Nanoparticles used for 'tumor painting'

Brain cancer is one of the most difficult-to-treat cancers; imaging is imperfect because brain cancer is so invasive, and its often difficult to tell where the diseases tissue ends and healthy tissue begins. Surgeons remove as much tumor tissue as possible, and then patients must endure chemo or radiation to kill the remaining cancerous cells.

University of Washington have developed fluorescent nanoparticles that could eventually be used to improved MRI images in patients afflicted with brain cancer. Injected into the bloodstreams of mice, the nanoparticles were able to safely cross the blood-brain barrier without damaging it. The result is greater contrast on the MRIs surgeons use during brain cancer tumor removal surgery. "If we can inject these nanoparticles with infrared dye, they will increase the contrast between the tumor tissue and the normal tissue," said lead study author Miqin Zhang said. "So during the surgery, the surgeons can see the boundary more precisely. We call it 'brain tumor illumination or brain tumor painting.'" She added, "The tumor will light up."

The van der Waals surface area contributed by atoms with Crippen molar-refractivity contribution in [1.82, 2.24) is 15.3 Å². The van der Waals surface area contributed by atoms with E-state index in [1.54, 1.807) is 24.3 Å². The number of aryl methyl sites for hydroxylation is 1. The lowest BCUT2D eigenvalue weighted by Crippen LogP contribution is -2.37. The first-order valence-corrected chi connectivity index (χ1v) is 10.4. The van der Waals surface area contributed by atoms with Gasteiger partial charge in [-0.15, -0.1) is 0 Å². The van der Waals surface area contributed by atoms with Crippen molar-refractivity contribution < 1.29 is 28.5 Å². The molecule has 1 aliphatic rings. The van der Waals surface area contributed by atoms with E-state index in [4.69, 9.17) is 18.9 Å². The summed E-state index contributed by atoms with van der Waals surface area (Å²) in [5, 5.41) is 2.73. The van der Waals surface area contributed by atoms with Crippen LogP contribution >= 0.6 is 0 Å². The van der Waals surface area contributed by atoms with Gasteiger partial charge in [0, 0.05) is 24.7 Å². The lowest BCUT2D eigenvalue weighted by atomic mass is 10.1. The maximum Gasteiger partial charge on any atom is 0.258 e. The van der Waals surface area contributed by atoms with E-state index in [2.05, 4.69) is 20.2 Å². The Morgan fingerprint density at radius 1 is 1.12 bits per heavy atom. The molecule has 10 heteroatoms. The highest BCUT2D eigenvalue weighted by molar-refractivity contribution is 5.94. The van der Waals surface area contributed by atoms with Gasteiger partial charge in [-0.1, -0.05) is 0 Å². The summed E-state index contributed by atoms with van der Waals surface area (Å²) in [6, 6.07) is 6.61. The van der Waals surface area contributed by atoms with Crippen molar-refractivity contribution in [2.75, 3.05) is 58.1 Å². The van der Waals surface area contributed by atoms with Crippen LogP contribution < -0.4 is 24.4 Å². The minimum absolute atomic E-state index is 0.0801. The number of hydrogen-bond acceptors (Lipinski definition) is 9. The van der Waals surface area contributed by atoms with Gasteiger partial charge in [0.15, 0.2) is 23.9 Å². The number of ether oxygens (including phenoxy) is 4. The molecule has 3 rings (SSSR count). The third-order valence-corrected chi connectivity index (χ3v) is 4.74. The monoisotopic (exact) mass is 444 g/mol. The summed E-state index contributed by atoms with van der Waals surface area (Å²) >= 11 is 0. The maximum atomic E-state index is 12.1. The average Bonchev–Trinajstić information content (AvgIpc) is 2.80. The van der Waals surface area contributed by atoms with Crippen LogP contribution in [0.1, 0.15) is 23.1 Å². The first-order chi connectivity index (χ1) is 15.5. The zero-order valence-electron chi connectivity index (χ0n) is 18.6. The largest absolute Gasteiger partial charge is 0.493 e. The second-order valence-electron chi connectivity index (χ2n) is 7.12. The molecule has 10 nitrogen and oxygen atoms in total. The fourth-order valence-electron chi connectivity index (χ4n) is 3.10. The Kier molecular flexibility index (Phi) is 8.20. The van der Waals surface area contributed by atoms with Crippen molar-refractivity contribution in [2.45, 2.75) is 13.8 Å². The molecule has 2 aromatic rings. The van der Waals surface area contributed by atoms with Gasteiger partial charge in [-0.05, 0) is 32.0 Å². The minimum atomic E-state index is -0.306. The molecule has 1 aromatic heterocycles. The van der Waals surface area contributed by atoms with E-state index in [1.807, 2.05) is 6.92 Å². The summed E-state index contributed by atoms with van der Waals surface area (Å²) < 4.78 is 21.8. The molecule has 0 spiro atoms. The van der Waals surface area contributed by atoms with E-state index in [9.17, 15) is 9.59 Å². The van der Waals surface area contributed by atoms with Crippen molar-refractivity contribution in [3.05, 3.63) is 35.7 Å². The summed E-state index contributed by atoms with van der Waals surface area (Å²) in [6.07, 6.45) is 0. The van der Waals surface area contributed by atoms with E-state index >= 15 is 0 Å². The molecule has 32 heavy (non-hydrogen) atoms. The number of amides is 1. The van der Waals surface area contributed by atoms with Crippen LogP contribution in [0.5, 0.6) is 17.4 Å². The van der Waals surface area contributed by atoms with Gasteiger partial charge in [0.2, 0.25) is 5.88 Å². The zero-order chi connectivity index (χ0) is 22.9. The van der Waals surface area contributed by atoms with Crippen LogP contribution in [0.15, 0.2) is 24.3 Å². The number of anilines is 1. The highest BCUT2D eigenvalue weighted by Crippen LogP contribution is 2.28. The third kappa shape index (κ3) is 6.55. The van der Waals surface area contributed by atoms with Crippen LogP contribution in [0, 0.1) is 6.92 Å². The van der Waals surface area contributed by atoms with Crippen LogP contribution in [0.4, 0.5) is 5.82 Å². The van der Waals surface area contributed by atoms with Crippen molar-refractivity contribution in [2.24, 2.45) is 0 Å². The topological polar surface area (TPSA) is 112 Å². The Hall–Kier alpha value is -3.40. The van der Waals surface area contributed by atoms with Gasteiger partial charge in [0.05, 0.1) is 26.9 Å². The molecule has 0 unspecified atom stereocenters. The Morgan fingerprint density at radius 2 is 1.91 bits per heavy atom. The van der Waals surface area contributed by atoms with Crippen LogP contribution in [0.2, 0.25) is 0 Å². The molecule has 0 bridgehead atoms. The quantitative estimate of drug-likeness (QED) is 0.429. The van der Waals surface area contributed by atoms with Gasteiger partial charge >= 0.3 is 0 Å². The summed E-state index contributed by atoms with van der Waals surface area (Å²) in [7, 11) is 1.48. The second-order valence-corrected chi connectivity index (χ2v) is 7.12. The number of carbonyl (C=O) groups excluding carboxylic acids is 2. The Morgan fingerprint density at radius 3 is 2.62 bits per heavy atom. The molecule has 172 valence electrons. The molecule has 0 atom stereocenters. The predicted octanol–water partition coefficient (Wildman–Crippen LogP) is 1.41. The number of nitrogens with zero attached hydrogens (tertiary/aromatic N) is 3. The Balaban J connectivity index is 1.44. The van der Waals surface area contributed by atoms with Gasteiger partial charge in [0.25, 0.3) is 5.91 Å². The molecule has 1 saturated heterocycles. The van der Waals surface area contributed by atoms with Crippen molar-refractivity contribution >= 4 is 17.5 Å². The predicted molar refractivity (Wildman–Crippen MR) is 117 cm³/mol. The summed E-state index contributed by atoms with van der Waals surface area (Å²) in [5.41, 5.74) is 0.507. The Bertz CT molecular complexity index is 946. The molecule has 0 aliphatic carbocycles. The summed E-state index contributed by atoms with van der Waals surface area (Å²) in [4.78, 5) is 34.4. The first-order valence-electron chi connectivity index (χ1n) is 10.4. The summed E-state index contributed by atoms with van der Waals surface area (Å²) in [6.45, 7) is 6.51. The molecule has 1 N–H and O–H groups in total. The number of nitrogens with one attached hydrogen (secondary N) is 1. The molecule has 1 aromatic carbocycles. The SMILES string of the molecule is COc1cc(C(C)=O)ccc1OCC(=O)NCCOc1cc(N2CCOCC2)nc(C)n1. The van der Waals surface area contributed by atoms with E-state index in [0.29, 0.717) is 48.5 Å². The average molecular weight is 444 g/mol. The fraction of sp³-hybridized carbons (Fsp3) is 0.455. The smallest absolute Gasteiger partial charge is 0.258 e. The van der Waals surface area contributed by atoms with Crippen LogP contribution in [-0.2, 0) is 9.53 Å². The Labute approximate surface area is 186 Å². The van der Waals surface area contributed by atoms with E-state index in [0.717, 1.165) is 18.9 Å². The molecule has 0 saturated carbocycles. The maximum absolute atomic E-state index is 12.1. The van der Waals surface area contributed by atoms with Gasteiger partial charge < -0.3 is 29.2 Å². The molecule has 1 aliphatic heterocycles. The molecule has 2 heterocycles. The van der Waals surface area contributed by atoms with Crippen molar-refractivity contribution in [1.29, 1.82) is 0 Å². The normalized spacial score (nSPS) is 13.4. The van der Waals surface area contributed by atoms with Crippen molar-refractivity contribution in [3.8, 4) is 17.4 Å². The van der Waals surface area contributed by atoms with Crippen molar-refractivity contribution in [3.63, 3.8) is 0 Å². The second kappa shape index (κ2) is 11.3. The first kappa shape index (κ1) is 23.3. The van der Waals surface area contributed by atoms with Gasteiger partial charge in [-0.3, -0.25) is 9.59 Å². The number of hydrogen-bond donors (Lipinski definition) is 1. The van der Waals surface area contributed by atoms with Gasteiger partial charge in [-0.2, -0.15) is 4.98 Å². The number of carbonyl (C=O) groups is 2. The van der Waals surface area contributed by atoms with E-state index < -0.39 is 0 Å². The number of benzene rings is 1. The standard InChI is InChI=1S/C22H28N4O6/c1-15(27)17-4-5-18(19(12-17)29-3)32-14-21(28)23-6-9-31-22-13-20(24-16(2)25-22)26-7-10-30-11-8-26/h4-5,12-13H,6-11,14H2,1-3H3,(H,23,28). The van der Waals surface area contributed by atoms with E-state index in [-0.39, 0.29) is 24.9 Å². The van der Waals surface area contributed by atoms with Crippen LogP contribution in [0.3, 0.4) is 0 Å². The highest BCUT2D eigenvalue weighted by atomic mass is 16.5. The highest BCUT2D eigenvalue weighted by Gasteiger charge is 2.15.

Before the team's work, no imaging nanoparticle had been able to cross the blood-brain barrier and specifically bind to brain tumor cells. UW researchers were able to engineer a nanoparticle that remained small enough to cross the barrier, and then used a peptide called chlorotoxin to target tumor cells.

The team will explore whether the nanoparticle can go beyond imaging to actually treat diseased tissue. Their next project will examine whether their nanoparticles can slow the spread of brain cancer.

- here's the report